Truth in #Creative #Nonfiction Guest Appearance – Jeri Walker – #Editor


Today, I’m excited to introduce on my blog, author/editor Jeri Walker. For those of you who may not be familiar with Jeri, she runs a popular blog, JeriWB – Word Bank and Editing – Make Every Word Count.

Jeri shares helpful articles about creative writing and great editing tips, does book reviews, and hosts author interviews on her blog. And today she has generously offered to make a guest appearance and talk about Creative Nonfiction writing.

Today, Jeri is posting here on the topic: Truth in Creative Nonfiction:  What factors should writers consider when crafting reality?


Rendering the truth in creative nonfiction is an art form. Crafting a narrative involves shaping material to tell a real life story using the same literary techniques as fiction, but the story must be factually accurate. Whereas fiction begins in the imagination, creative nonfiction springs from actual events. Any writer who wants to coax a story from life’s seeming chaos has many choices to make.

Jeri Kingslover


Changing Memories

Memory is a fickle thing. People often don’t remember things accurately, and time can further erode or shift memories as newer influences come into play. A detail might be remembered inaccurately, but it’s still true to the writer’s memory. This raises the question of whether realizations of erroneous recollections should be alluded to as an equally important part of the narrative. The role of truth in creative nonfiction is also further complicated by how no two people will recall an event the same way.

Telling Truths Subjectively

Everyone experiences reality differently due to the subjective lenses they encounter the world with. A person’s unique backgrounds and beliefs act as a filter used to process events, and lifetimes are spent building frames of reference. Even the words chosen to describe an event shape its perception by an audience. The rendering of subject matter varies depending on the discourse community it’s intended for. It’s necessary to consider the goals and purposes of the particular group the text must reach.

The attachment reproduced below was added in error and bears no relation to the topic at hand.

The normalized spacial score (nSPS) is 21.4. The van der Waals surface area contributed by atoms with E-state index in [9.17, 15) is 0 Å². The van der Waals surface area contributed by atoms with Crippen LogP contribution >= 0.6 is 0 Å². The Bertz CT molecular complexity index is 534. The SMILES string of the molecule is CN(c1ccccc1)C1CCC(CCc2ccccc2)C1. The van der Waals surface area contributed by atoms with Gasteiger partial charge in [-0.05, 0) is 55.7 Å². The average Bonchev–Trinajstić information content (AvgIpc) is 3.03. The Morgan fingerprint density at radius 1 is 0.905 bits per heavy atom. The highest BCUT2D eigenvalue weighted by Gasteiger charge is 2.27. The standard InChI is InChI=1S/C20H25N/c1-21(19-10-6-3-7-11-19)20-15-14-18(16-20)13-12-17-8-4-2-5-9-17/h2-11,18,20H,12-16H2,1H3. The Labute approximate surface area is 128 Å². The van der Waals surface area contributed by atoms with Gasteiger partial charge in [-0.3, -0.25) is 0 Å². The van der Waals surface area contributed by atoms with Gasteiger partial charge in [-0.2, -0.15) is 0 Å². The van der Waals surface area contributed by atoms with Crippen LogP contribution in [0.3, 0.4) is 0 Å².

Jeri Picasso


Using Composite Characters

Bringing together the main traits and influence of two or more people into one composite character might be done to protect the so-called innocent or for the sake of supposedly streamlining the number of people in narrative, but doing so brings into question the ethics of doing so. Conflating characters might be done with the intention of strengthening the story, but as it shifts the focus into the imaginary realm.

[bctt tweet=”Once a writer feels compelled to add details that were not part of the story, the motivation for doing so must be questioned.” username=”pokercubster”]

Adding or Subtracting Details

Once a writer feels compelled to add details that were not part of the story, the motivation for doing so must be questioned. If the intent is to use imagined details to arrive at a greater truth, why not just write fiction since it can also communicate larger truths about the world? On the other hand, is it any more acceptable to simply not mention something by leaving it out entirely? Another tendency may be to compress time to speed up the story.

Jeri Wolfe

Disclosing Deception 

The key is to always remember that truth in creative nonfiction entails being factually accurate. To do the genre justice, the writer must strive to provide an authentic representation of their reality to the best of their ability.

In any case, a nonfiction writer who does employ composite characters or other means of artistically shaping the truth, needs to provide a disclaimer. At the end of the day, has a writer really owned their story and rumbled with it if they have to fictionalize any of it?


What are your thoughts on truth in creative nonfiction?


About Jeri 

Truth really is stranger than fiction, and it’s a long damn story. Jeri Walker’s short stories, creative nonfiction, and psychological novels (in progress) show the influence of being raised by a bipolar mother in the eccentric North Idaho mining town of Wallace as well as the trauma of being abandoned by her Jekyll-and-Hyde ex-husband whom she fell in love with while working in Yellowstone National Park.